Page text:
Amino Acids | The Building Blocks of Protein
May 04, 2020 Lynn Liu By Lynn Liu My Articles

Amino Acids | The Building Blocks of Protein

We tend to think that protein is a simple macronutrient that your body needs. However, if you ever took a biology class you know that protein is not a single substance. Instead, there are many different parts to a protein; amino acids are a crucial part, known as the building blocks of protein. Let’s take a deeper dive into these organic compounds and their important function in our everyday lives

What Are Amino Acids? 

Amino acids are organic compounds that combine to form proteins. They are typically known as the building blocks of protein. Beyond building proteins, they also assist in the synthesis of hormones and neurotransmitters.1

Made up of one or more linear chains of amino acids (called polypeptides), in total there are 20 types of amino acids commonly found in proteins.2 You can think of it as different flavours that get linked together like beads on a string to make long chains that we call polypeptides, and those are the building blocks of proteins. The really neat thing about amino acids is that when they're linked together, they fold to make the final shape of the protein, and the shape of the protein dictates what it can do in the cell.3 The basic structure of an amino acid is a central carbon atom bonded to an amino group (NH2), a carboxyl group (COOOH), and a hydrogen atom.4

3 Types of Amino Acids 

1. Conditional amino acids

When the body experiences periods of extreme trauma or stress from thermal injury, sepsis, surgery, nonessential amino acids become conditionally essential, or conditionally indispensable.5 Your body overworks during periods of recovery and needs all the assistance it can get. Therefore, conditional amino acids are usually not essential except during times of illnesses and stress. These include arginine, cysteine, glutamine, tyrosine, glycine, ornithine, proline, and serine. 

2. Non-essential amino acids

Nonessential amino acids are those which are created in the body, even if we do not get it from the food we eat.Nonessential amino acids include: alanine, arginine, asparagine, aspartic acid, cysteine, glutamic acid, glutamine, glycine, proline, serine, and tyrosine.

3. Essential amino acids

Lastly, we have our essential amino acids. Essential amino acids are amino acids that your body cannot make, so they must come from food.7 The nine essential amino acids are histidine, isoleucine, leucine, lysine, methionine, phenylalanine, threonine, tryptophan and valine.

You do not need to eat essential and nonessential amino acids at every meal, but getting a balance of them over the whole day is important.8

Learn more about the 9 essential amino acids and food sources to find them

Benefits of Amino Acids

 

Amino acids are ultimately the building blocks of protein, providing a crucial role in repairing health and protecting your body from diseases. Studies have also shown several health benefits when taken in concentrated doses such as supplemental forms.9 Other studies show that amino acids decrease protein breakdown during exercise and decrease levels of creatine kinase, which is an indicator of muscle damage.10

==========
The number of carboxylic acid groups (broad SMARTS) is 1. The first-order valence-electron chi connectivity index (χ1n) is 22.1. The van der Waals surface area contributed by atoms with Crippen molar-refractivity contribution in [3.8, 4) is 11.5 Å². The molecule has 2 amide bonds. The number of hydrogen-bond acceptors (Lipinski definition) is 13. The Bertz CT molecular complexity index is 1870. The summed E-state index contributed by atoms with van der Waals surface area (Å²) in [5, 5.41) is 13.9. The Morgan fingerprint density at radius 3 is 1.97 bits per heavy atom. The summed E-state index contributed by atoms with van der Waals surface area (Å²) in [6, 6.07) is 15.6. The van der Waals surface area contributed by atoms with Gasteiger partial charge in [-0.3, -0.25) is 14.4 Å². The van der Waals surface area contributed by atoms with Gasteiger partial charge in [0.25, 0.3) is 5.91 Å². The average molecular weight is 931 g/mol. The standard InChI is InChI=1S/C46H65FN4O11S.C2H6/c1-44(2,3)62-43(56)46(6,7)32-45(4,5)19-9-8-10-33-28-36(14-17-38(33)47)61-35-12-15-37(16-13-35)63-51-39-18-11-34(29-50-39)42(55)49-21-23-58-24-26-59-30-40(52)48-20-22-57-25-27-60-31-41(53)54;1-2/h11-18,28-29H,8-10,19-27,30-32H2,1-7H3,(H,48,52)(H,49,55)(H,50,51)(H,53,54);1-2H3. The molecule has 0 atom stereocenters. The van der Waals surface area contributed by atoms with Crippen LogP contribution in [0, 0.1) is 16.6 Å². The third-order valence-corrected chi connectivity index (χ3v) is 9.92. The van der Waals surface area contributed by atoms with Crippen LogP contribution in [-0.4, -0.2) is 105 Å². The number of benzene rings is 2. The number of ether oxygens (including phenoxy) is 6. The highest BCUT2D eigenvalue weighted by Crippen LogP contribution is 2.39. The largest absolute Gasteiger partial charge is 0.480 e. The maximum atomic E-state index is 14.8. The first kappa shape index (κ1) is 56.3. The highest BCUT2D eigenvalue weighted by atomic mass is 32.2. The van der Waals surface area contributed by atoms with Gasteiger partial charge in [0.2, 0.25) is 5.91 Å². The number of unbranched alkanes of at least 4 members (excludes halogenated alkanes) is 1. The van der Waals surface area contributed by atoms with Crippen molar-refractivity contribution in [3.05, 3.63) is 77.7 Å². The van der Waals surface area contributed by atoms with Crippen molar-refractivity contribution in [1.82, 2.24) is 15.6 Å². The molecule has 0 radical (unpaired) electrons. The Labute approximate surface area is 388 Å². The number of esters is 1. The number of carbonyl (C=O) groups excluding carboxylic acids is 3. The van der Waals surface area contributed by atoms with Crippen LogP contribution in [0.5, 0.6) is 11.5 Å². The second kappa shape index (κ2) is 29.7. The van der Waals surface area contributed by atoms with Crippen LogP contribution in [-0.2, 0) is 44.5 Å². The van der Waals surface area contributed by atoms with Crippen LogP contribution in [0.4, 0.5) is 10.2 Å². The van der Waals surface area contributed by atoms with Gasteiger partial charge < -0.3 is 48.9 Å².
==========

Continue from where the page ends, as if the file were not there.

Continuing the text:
By incorporating food that are filled with amino acids you will see improvements in your mood, sleep, athletic performance, and muscle gain. Fortunately, you can find these compounds in many animal and plant-based foods.

Read more on protein rich foods


Created by Paulina Cerna-Fraga

Which foods do you like to include to boost your amino acid intake? Let us know in the comments below!

May 04, 2020 Lynn Liu By Lynn Liu My Articles
 

References

  1. Dietzen, D.J. (2018). “Amino acids, peptides, and proteins.” Accessed 14 February 2020.
  2. Wu, G. (2009). “Amino acids: metabolism, functions, and nutrition.” Accessed 14 February 2020.
  3. Baldwin, T. & Lapointe, M. (2003). “The Chemistry of Amino Acids. The Biology Project”. Accessed 14 February 2020.
  4. Brosnan, J.T. (2001). “Amino acids, then and now—a reflection on Sir Hans Kreb’s contribution to nitrogen metabolism.” Accessed 14 February 2020.
  5. Ananieva, E. (2015). “Targeting amino acid metabolism in cancer growth and anti-tumor immune response.” Accessed 14 February 2020.
  6. Roos, D. & Loos, J.A. (1973). “Changes in the carbohydrate metabolism of mitogenically stimulated human peripheral lymphocytes. II. Relative importance of glycolysis and oxidative phosphorylation on phytohaemagglutinin stimulation.” Accessed 14 February
  7. Tessari, P., Lante, A. & Mosca, G. (2016). “Essential amino acids: master regulators of nutrition and environmental footprint?” Accessed 14 February 2020.
  8. Trumbo, P., et al. (2002). “Dietary reference intakes for energy, carbohydrate, fiber, fat, fatty acids, cholesterol, protein and amino acids.” Accessed 14 February 2020.
  9. Helms, E.R., Aragon, A.A. & Fitschen, P.J. (2014). “Evidence-based recommendations for natural bodybuilding contest preparation: nutrition and supplementation.” Accessed 14 February 2020.
  10. Pasiakos, S.M. & McClung, J.P. (2011). “Supplemental dietary leucine and the skeletal muscle anabolic response to essential amino acids.” Accessed 14 February 2020.